How Children Mirror Us

How Children Mirror Us – Guest post by Sonja Martin (translated)

Children as Mirrors

Children reflect us. They repeat exactly what we say. We hear ourselves speaking. They mimic our body posture. They want to do exactly what we are doing. Especially in the early years of life, primary caregivers are the most important reference points for children in terms of language development and body posture.

Mirroring as a Bonding Strategy

Children mirror us to establish a bond with us. Bonding is crucial for children because they are not survivable on their own. Even today, they wouldn’t go to the supermarket alone to provide for themselves. They need reliable adults to care for them. “Mirroring” behaviors, reactions, and postures is particularly important for children as a bonding strategy. Adults also mirror each other to build connections, but for children, it is a key survival strategy.

In the first year of life, bonding is mainly established through physical contact. Older children become increasingly adept at imitating us, mirroring our actions in more detail.

Children React to Adult Behavior

Our behavior is crucial in determining how children behave. Of course, there are individual temperaments and personality structures. Nevertheless, our behavior is decisive because children react to it.

In communication, it is we, the adults, who are responsible for how the communication unfolds. This includes non-verbal communication. My body tension, posture, gestures, and facial expressions—all of this is unconsciously absorbed by even young children and incorporated into their behavioral patterns.


Pain Perception Depends on Parental Reaction

For example, on the playground, small children after gently falling on their knee mainly try look directly into their parents face to check how the caregivers react. If they look calm and smile, everything seems fine, and the child continues to play. However, if the adult worriedly asks, “Did you hurt yourself?” then something seems wrong, and the child is likely to start crying.

We are the safe haven for young children. Our behavior significantly influences how children assess their own pain. Pain is a highly individual experience, and we can help children cope with it effectively. We should not be overly anxious but should take children seriously: if a child is really hurt, they will start crying immediately.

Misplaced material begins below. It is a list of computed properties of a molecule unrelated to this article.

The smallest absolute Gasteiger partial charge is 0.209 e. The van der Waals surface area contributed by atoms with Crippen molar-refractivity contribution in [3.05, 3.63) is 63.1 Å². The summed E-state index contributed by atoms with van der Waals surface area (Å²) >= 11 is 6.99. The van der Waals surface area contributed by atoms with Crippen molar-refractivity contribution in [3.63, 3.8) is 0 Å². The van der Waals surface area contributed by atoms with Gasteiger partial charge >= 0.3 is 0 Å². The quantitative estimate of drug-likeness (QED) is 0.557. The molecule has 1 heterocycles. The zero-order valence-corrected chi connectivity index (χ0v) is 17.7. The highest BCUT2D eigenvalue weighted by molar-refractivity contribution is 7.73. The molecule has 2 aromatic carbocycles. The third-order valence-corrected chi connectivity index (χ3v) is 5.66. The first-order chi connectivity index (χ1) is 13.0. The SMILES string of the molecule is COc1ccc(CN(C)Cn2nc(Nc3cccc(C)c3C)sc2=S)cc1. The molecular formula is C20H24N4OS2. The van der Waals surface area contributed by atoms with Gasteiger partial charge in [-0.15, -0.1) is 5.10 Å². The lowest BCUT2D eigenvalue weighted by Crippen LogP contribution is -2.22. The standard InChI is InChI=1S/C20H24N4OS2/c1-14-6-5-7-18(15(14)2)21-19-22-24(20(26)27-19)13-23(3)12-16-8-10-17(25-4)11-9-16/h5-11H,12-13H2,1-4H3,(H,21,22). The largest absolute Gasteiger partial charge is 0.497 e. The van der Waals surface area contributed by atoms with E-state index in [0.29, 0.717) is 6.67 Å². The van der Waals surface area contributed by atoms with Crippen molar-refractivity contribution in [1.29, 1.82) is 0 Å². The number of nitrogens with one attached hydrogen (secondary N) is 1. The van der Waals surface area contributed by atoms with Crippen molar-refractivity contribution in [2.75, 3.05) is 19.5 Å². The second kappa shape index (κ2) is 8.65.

Children Learn How to Deal with Emotions from Us

Children see us as role models. They learn from us how to handle their emotions. If your child behaves noticeably in a certain area, you might first ask yourself if you behave similarly in similar situations, or conversely, if you suppress that emotion.

For instance, I rarely show my daughter when I am angry. I am currently practicing expressing my anger to her without being loud or unfair. However, I want to make it clear that her behavior at that moment makes me angry. If I don’t do this, my anger still lingers, and it might grow stronger because I am trying to hold it back for too long.

My daughter also does not show her anger. She usually pouts rather than admitting that she is angry. It could be that she is mimicking my behavior: my desire for harmony instead of discussing a conflict.

As Parents, We Can Initiate Change

The good news is that we can change our behavior at any time and become better role models for our children. We all have behaviors that we consider positive or negative. Children absorb everything from us, regardless of what we think about it. They particularly notice what we do. We can say a hundred times that smoking is bad for health and that they should never start, but if we smoke ourselves, this example outweighs our words.

For example, I have been almost entirely sugar-free for a few months. I believe I am setting an example for my daughter. She sees that we don’t need sugar to feel good.

Children Imitate the Body Posture of Adults

Body posture can be tricky. I have often observed a very straight posture in my daughter when she returns from some days with her father. He is very athletic and a role model for a straight posture. After a few hours with me, she slouches her shoulders. Her shoulder blades protrude at the back.

Then I see myself in my daughter. I really have a posture that could be improved.

There is a photo of me as a child, perhaps at the age of 3, sitting in the bathtub. I am slouching my back, just like my mother. Presumably, I also mimicked her posture. Very young children who have just learned to sit have very straight postures until they start to orient themselves to their parents and learn to sit, walk, and stand like them.

Speaking of walking, a friend of mine walks just like his father. He clasps his hands behind his back and walks like an old man. In my generation, people don’t walk like that. Actually. But: “Like father, like son.” This is very evident in terms of walking style.

There are idiomotor behaviors that are often adopted. These are small movements we make and often barely notice, such as touching the nose, wringing hands, or brushing hair behind the ear. These idiomotor behaviors are also often inherited from our parents. All for a good bond!

Children Adopt Sayings and Attitudes

Sometimes, even today, I hear my father speaking through me. When I write it down like this, it sounds a bit eerie. I use expressions that I don’t even like and that don’t suit me at all, like: “We need to train this,” or “It looks like a bomb went off here.”

By becoming aware of these connections, we understand ourselves and our children better. We can be better role models for them if we want to.

I’m heading to the yoga mat now! For a straight back.

Guest post by Sonja Martin